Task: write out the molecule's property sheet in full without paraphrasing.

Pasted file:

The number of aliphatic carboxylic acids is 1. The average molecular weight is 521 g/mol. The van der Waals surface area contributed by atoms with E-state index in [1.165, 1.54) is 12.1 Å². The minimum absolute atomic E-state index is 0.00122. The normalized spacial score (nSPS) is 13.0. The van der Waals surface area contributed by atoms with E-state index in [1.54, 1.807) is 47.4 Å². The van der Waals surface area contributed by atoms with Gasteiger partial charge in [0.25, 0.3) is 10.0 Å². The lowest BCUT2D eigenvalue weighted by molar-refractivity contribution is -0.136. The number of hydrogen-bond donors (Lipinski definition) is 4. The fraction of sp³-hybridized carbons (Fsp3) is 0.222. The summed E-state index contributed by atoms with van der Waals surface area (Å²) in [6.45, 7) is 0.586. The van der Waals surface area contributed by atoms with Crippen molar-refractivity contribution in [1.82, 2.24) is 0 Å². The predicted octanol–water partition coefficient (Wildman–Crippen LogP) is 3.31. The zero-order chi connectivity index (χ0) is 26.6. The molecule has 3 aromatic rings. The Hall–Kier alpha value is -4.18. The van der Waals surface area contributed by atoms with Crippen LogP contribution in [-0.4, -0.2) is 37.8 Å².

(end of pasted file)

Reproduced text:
The number of aliphatic carboxylic acids is 1. The average molecular weight is 521 g/mol. The van der Waals surface area contributed by atoms with E-state index in [1.165, 1.54) is 12.1 Å². The minimum absolute atomic E-state index is 0.00122. The normalized spacial score (nSPS) is 13.0. The van der Waals surface area contributed by atoms with E-state index in [1.54, 1.807) is 47.4 Å². The van der Waals surface area contributed by atoms with Gasteiger partial charge in [0.25, 0.3) is 10.0 Å². The lowest BCUT2D eigenvalue weighted by molar-refractivity contribution is -0.136. The number of hydrogen-bond donors (Lipinski definition) is 4. The fraction of sp³-hybridized carbons (Fsp3) is 0.222. The summed E-state index contributed by atoms with van der Waals surface area (Å²) in [6.45, 7) is 0.586. The van der Waals surface area contributed by atoms with Crippen molar-refractivity contribution in [1.82, 2.24) is 0 Å². The predicted octanol–water partition coefficient (Wildman–Crippen LogP) is 3.31. The zero-order chi connectivity index (χ0) is 26.6. The molecule has 3 aromatic rings. The Hall–Kier alpha value is -4.18. The van der Waals surface area contributed by atoms with Crippen LogP contribution in [-0.4, -0.2) is 37.8 Å².